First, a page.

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Comparison of G-protein coupled receptor desensitization-related beta-arrestin redistribution using confocal and non-confocal imaging.

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Boehringer Ingelheim Pharma GmbH & Co. KG, Department of Integrated Lead Discovery, Birkendorfer Str. 65, D-88397 Biberach, Germany.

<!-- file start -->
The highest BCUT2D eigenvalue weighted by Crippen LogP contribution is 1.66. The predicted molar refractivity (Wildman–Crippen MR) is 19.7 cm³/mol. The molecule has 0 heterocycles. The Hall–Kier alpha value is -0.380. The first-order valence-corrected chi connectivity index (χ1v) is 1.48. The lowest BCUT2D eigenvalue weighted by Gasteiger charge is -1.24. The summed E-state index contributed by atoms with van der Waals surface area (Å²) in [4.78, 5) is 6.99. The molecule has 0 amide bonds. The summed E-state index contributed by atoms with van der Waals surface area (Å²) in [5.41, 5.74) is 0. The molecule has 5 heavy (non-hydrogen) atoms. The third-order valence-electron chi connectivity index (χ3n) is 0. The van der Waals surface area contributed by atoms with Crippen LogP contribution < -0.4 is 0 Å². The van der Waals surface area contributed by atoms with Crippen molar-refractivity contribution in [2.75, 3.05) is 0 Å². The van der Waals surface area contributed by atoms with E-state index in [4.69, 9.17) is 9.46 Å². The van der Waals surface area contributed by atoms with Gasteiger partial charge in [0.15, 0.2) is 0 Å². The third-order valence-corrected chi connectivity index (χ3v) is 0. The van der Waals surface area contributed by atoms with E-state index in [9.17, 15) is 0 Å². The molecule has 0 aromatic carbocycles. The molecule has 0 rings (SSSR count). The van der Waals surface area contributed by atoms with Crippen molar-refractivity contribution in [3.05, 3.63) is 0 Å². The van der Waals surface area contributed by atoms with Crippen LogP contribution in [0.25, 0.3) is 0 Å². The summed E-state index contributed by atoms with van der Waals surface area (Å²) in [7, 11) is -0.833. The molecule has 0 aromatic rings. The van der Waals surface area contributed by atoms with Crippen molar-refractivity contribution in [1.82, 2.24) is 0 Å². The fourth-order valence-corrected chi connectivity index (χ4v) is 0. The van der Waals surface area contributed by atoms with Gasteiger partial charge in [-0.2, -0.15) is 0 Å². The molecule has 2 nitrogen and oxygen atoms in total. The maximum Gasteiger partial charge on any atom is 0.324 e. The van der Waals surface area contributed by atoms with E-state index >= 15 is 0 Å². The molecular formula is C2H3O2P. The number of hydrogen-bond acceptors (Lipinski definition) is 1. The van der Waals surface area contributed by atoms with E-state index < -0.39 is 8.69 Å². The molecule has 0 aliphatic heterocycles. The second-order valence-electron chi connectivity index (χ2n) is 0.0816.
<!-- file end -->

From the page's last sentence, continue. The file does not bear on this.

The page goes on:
High Content Screening (HCS), a combination of fluorescence microscopic imaging and automated image analysis, has become a frequently applied tool to study test compound effects in cellular disease-modelling systems. In this work, we compared a confocal and a non-confocal cellular HCS system, the IN Cell Analyzers(1) 3,000 and 1,000, respectively. As a cellular model system we used the Transfluor technology in the 384-well microtiter plate (MTP) format. The Transfluor HCS assay for G-protein coupled receptor (GPCR) activation is based on the recruitment of a green fluorescent protein-labelled arrestin (ArrGFP) from the cytosol to the plasma membrane. We investigated two GPCRs, the wild-type (wt) beta2 adrenergic receptor (beta2AR) and the beta2AR-enhanced (E), a C-terminally mutated receptor with a higher affinity to arrestin. Upon agonist stimulation, the beta2AR-wt induced the redistribution of ArrGFP to coated pits, the beta2AR-E maintained the interaction with ArrGFP down to the formation of endocytic vesicles. Our findings reveal that the assay is feasible on both instruments, with sufficiently robust Z' statistics. Improved Z' statistics, though, are achieved with the confocal system, particularly in case of weak signals. Moreover, throughput is dramatically higher for the IN Cell Analyzer 3,000. We conclude that, depending on the needs for throughput and assay biology, either instrument may fulfil a successful role in the drug discovery process. Confocal optics, however, provide a better basis for the detection of smaller subcellular structures with lower fluorescence intensity.

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